The Taliban kicked off their first meeting with Western officials since taking over Afghanistan last August by demanding the release of $10 billion in assets frozen by the United States and European countries.
Meetings aimed at stemming the rising humanitarian crisis in Afghanistan began Sunday behind closed doors in a hotel in Oslo, Norway.
“Because of the starvation, because of the deadly winter, I think it’s time for the international community to support Afghans, not punish them because of their political disputes,” he added.
Azam, part of the Taliban’s all-male delegation, said the three days of meetings with officials from the US, France, Britain, Germany, Italy, the European Union and Norway were “a step to legitimize [the] Afghan government.”
The ruthless Islamist group took over the government of Afghanistan after marching into the capital, Kabul, on Aug. 15 as the Biden administration scrambled to evacuate US citizens and their Afghan allies.
At the height of the debacle, thousands of Afghans streamed to the Hamid Karzai International Airport to escape their brutal new masters. The chaos turned deadly when an ISIS-K terrorist detonated a suicide bomb outside the airport’s Abbey Gate Aug. 26, killing 13 US service members and more than 180 Afghans.
Norwegian Foreign Minister Anniken Huitfeldt insisted the talks were “not a legitimation or recognition of the Taliban.”
”As we seek to address humanitarian crisis together with allies, partners, and relief orgs, we will continue clear-eyed diplomacy with the Taliban regarding our concerns and our abiding interest in a stable, rights-respecting and inclusive Afghanistan,” Tom West, the special representative for Afghanistan who is leading the US contingent, said on Twitter.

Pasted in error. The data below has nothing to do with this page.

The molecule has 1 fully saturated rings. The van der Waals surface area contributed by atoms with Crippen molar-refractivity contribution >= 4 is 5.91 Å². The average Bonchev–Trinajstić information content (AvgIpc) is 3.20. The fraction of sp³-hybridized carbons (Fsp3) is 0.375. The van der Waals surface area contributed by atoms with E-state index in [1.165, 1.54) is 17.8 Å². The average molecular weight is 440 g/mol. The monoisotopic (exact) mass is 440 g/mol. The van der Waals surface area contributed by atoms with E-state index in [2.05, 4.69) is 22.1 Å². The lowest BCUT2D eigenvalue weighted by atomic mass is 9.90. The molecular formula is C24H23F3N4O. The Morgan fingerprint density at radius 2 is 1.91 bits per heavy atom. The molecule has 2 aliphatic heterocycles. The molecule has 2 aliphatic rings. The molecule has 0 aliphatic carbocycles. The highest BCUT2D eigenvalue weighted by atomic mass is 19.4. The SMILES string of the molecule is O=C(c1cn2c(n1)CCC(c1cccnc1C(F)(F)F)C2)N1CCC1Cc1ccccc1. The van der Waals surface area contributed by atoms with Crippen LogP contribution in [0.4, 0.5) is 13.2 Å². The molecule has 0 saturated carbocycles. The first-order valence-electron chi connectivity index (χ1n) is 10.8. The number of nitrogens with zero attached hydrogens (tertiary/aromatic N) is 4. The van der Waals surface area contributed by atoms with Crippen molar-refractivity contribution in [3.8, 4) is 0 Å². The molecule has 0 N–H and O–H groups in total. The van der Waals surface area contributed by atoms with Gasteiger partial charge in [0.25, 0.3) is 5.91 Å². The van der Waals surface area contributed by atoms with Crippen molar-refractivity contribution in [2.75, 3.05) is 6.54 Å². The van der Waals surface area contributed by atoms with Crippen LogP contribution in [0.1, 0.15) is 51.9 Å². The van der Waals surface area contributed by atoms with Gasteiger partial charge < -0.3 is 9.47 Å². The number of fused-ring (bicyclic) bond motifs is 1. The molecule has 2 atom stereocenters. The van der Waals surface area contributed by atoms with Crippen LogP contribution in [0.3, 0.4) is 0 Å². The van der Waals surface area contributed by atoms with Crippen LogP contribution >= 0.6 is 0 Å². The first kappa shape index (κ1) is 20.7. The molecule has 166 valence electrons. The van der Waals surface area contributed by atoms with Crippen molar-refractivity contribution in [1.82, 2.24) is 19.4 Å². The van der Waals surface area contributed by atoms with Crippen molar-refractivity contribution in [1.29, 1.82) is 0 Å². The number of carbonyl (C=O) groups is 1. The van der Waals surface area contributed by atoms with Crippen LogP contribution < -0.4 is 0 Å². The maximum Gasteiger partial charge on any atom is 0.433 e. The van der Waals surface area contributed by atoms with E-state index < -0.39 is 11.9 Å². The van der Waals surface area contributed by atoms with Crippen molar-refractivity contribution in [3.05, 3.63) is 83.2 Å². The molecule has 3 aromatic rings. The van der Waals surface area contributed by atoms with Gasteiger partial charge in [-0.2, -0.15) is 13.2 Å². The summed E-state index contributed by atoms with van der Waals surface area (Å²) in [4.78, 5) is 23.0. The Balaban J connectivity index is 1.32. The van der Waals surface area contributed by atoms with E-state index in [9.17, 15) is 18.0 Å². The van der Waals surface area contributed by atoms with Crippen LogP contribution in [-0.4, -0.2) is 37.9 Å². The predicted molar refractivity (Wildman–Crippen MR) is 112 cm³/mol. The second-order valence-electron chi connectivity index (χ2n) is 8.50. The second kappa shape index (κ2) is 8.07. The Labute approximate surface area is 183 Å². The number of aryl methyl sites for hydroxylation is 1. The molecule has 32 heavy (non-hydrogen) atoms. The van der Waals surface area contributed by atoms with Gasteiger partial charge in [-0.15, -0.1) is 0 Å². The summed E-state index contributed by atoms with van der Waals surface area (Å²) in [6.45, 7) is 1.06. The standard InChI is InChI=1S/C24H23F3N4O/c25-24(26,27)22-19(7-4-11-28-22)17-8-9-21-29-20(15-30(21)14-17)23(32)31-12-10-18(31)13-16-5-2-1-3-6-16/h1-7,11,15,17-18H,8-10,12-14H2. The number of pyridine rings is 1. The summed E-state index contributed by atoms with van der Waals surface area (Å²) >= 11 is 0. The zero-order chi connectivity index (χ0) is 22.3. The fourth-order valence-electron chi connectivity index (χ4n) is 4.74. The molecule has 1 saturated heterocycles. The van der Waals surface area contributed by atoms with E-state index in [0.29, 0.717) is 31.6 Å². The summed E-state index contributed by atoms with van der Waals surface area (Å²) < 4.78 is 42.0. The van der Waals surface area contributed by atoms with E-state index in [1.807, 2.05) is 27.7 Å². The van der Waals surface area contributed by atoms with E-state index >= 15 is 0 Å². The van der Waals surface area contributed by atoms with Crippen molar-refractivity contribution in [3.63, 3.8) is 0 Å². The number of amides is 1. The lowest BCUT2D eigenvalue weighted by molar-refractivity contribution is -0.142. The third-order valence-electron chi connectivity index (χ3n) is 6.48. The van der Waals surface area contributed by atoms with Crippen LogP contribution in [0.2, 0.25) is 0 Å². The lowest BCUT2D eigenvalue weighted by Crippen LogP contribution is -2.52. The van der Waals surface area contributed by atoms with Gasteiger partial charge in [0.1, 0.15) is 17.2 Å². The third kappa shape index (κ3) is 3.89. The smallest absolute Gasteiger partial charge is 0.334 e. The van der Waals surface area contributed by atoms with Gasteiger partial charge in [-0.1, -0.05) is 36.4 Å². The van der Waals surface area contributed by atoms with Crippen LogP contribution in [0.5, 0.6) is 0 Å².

Leading up to the talks, Western officials met with Afghan women’s rights activists and human rights groups about current conditions in the war-torn country.
As meeting attendees gathered, women’s rights activist and Kabul resident Heda Khamoush silently held up photos of Tamana Zaryabi Paryani and Parwana Ibrahimkhel.
The two women were arrested last week by the Taliban after protesting against the compulsory Islamic headscarf, or hijab, and for the right to education and work.
They haven’t been seen since.
Azam said he was “not aware of that,” and suggested activists may be at the talks to seek asylum.
A group of about 200 protesters gathered on Sunday near the Norwegian foreign ministry in Oslo to condemn the meetings.
“The Taliban has not changed, as some in the international community like to say,” said Ahman Yasir, an Afghan who has lived in Norway for about 20 years. “They are as brutal as they were in 2001 and before.”
After sweeping into power, the Taliban instituted restrictions mainly aimed at women, banning them from many jobs outside the fields of education and health and cutting off education after the sixth grade.
The militants also established an all-male interim cabinet made up solely of Taliban members.
The international community has urged the Taliban to include non-Taliban in the government and support the rights of ethnic and religious minorities and women.
Amir Khan Muttaqi, the Taliban’s acting foreign minister, said Monday that many of Afghanistan’s civil servants who returned to work are from the former government and claimed roughly 15,000 are women working health and education jobs.
“We have not dismissed anyone,” he said. “This is progress, but of course it is not enough.”
Muttaqi also addressed Afghans and the international community.
“Our message is that after 40 years of war Afghans are in peace. War is ended and now is the time for progress and economic activity … We want Afghans to be happy after all those years of suffering. We want good relations with the world, with our neighboring countries, with the European countries. … We have had good results and progress in our meetings,” he said.
Aid groups estimate that about 23 million people — about half of Afghanistan’s population — face severe hunger this winter, and that close to 9 million are on the verge of starvation following the collapse of the US-backed Afghan government.
They say Afghans desperate for food are selling possessions — even their children — and are burning furniture to ward off the freezing temperatures.
The Biden administration has provided about $782 million since October to help Afghans struggling with food and water shortages, economic collapse, the consequences of the COVID-19 pandemic, Taliban rule and the harsh winter.
With Post wires